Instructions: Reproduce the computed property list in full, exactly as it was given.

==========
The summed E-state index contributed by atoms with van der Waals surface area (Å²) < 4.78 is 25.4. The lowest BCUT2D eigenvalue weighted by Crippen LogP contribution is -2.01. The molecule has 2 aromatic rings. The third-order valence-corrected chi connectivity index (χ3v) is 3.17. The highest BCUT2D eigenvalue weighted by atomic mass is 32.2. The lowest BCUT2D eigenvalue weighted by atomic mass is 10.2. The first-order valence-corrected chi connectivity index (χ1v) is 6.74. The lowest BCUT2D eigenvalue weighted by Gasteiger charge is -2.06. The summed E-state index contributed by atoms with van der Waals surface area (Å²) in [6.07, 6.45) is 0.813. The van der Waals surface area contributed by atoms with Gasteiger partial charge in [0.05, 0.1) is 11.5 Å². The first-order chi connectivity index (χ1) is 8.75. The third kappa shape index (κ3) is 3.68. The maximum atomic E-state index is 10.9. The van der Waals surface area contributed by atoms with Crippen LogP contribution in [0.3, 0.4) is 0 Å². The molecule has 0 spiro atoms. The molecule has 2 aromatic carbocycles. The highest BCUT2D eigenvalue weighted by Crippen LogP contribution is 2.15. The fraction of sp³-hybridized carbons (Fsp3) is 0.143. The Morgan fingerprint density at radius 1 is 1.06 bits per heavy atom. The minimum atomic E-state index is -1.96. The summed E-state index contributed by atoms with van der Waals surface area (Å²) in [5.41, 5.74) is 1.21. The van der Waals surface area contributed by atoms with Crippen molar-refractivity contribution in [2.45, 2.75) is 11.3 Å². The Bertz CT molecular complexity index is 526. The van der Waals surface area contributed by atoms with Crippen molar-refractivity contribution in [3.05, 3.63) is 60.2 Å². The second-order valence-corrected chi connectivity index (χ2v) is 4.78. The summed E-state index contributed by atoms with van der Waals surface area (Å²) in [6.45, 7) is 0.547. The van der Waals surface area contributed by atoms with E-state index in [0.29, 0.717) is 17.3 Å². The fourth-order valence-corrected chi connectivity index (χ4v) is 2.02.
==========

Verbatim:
The summed E-state index contributed by atoms with van der Waals surface area (Å²) < 4.78 is 25.4. The lowest BCUT2D eigenvalue weighted by Crippen LogP contribution is -2.01. The molecule has 2 aromatic rings. The third-order valence-corrected chi connectivity index (χ3v) is 3.17. The highest BCUT2D eigenvalue weighted by atomic mass is 32.2. The lowest BCUT2D eigenvalue weighted by atomic mass is 10.2. The first-order valence-corrected chi connectivity index (χ1v) is 6.74. The lowest BCUT2D eigenvalue weighted by Gasteiger charge is -2.06. The summed E-state index contributed by atoms with van der Waals surface area (Å²) in [6.07, 6.45) is 0.813. The van der Waals surface area contributed by atoms with Gasteiger partial charge in [0.05, 0.1) is 11.5 Å². The first-order chi connectivity index (χ1) is 8.75. The third kappa shape index (κ3) is 3.68. The maximum atomic E-state index is 10.9. The van der Waals surface area contributed by atoms with Crippen LogP contribution in [0.3, 0.4) is 0 Å². The molecule has 0 spiro atoms. The molecule has 2 aromatic carbocycles. The highest BCUT2D eigenvalue weighted by Crippen LogP contribution is 2.15. The fraction of sp³-hybridized carbons (Fsp3) is 0.143. The Morgan fingerprint density at radius 1 is 1.06 bits per heavy atom. The minimum atomic E-state index is -1.96. The summed E-state index contributed by atoms with van der Waals surface area (Å²) in [5.41, 5.74) is 1.21. The van der Waals surface area contributed by atoms with Crippen molar-refractivity contribution in [2.45, 2.75) is 11.3 Å². The Bertz CT molecular complexity index is 526. The van der Waals surface area contributed by atoms with Crippen molar-refractivity contribution in [3.05, 3.63) is 60.2 Å². The second-order valence-corrected chi connectivity index (χ2v) is 4.78. The summed E-state index contributed by atoms with van der Waals surface area (Å²) in [6.45, 7) is 0.547. The van der Waals surface area contributed by atoms with E-state index in [0.29, 0.717) is 17.3 Å². The fourth-order valence-corrected chi connectivity index (χ4v) is 2.02.